About

History & Vision

The ‘me too.’ movement was founded in 2006 to help survivors of sexual violence, particularly Black women and girls, and other young women of color from low wealth communities, find pathways to healing. Our vision from the beginning was to address both the dearth in resources for survivors of sexual violence and to build a community of advocates, driven by survivors, who will be at the forefront of creating solutions to interrupt sexual violence in their communities.

In less than six months, because of the viral #metoo hashtag, a vital conversation about sexual violence has been thrust into the national dialogue. What started as local grassroots work has expanded to reach a global community of survivors from all walks of life and helped to de-stigmatize the act of surviving by highlighting the breadth and impact of a sexual violence worldwide.

Our work continues to focus on helping those who need it to find entry points for individual healing and galvanizing a broad base of survivors to disrupt the systems that allow for the global proliferation of sexual violence.

Our goal is also to reframe and expand the global conversation around sexual violence to speak to the needs of a broader spectrum of survivors. Young people, queer, trans, and disabled folks, Black women and girls, and all communities of color. We want perpetrators to be held accountable and we want strategies implemented to sustain long term, systemic change.

How We Do the Work: Supporting Survivor Healing and Community-Based Action to Interrupt Sexual Violence

The ‘me too’ movement supports survivors of sexual violence and their allies by connecting survivors to resources, offering community organizing resources, pursuing a ‘me too’ policy platform, and gathering sexual violence researchers and research. ‘Me Too’ movement work is a blend of grassroots organizing to interrupt sexual violence and digital community building to connect survivors to resources.

As the ‘me too’ movement affirms empowerment through empathy and community-based action, the work is survivor-led and specific to the needs of different communities.

Tarana Burke began ‘me too’ with young Black women and girls from low wealth communities. She developed culturally-informed curriculum to discuss sexual violence within the Black community and in society at large. Similarly, the ‘me too’ movement seeks to support folks working within their communities to attend to the specific needs of their community/communities, i.e. supporting disabled trans survivors of color working to lead and craft events/toolkits/etc. with other disabled trans survivors. Together, we can uplift and support each other to strengthen a global movement to interrupt sexual violence.

The Inception

The ‘me too’ Movement™ started in the deepest, darkest place in my soul.

As a youth worker, dealing predominately with Black children and children of color, I had seen and heard my share of heartbreaking stories—from broken homes to abusive or neglectful parents—when I met Heaven.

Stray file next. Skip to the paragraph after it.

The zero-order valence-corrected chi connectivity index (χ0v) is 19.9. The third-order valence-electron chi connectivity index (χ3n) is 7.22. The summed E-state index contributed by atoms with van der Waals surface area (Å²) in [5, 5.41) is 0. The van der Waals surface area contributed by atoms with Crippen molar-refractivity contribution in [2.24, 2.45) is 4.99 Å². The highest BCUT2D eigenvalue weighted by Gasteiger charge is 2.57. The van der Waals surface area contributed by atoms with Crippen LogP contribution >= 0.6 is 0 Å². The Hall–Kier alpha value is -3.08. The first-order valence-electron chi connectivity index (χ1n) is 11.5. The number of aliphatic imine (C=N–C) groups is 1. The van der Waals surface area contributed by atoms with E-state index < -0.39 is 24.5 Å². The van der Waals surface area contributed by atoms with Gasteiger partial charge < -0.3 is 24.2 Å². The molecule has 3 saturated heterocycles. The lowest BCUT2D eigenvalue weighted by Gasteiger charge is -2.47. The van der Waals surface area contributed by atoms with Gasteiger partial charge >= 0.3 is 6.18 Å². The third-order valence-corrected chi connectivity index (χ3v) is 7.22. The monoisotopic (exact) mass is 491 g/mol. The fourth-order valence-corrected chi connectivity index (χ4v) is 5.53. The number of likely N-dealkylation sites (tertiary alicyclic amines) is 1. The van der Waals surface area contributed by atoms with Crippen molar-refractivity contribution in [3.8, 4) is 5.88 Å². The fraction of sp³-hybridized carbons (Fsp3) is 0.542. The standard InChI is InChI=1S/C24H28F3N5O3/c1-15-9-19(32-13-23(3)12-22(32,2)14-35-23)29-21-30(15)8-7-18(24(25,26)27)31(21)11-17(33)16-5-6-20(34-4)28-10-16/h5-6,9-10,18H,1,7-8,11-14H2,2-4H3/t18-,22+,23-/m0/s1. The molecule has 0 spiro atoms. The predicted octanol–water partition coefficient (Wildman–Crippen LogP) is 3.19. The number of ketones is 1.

During an all-girl bonding session at our youth camp, several of the girls in the room shared intimate stories about their lives. Some were the tales of normal teenage angst, but others were quite painful. Just as I had done so many times before, I sat and listened to the stories, and comforted the girls as needed. When it was over, the adults advised the young women to reach out to us if they ever needed to talk or if they needed something else—and then we went our separate ways.

The next day, Heaven—who had been in the previous night’s session—asked to speak with me privately. Heaven was a sweet-faced little girl who clung to me throughout the camp. However, her hyperactive and often anger-filled behavior betrayed both her name and light, high-pitched voice and I was frequently pulling her out of some type of situation.

As she attempted to talk to me that day, the look in her eyes let me know that this conversation would be different. She had a deep sadness and a yearning for confession that I read immediately and I wanted no part of it.

Finally, later in the day she caught up with me and almost begged me to listen. I reluctantly conceded, and for the next several minutes this child, Heaven, struggled to tell me about her “stepdaddy”—rather, her mother’s boyfriend—who was doing all sorts of monstrous things to her developing body. I was horrified by her words, and the emotions welling inside of me ran the gamut.

I listened until I literally could not take it anymore-/which turned out to be less than 5 minutes. Then, right in the middle of her sharing her pain with me, I cut her off and immediately directed her to another female counselor who could “help her better.”

I will never forget the look on her face.

I will never forget the look on her face because it haunts me. I think about her all of the time. The shock of being rejected, the pain of opening a wound only to have it abruptly forced closed again – it was all on her face. As much as I love children, as much as I cared about that child, I could not find the courage that she had found.

As much as I loved her, I could not muster the energy to tell her that I understood, that I connected, that I could feel her pain. I couldn’t help her release her shame, or impress upon her that nothing that happened to her was her fault. I could not find the strength to say out loud the words that were ringing in my head over and over again as she tried to tell me what she had endured.

I watched her walk away from me as she tried to recapture her secrets and tuck them back into their hiding place. I watched her put her mask back on and go back into the world like she was all alone and I couldn’t even bring myself to whisper…me too.

– Tarana Burke
Founder, The ‘me too.’ Movement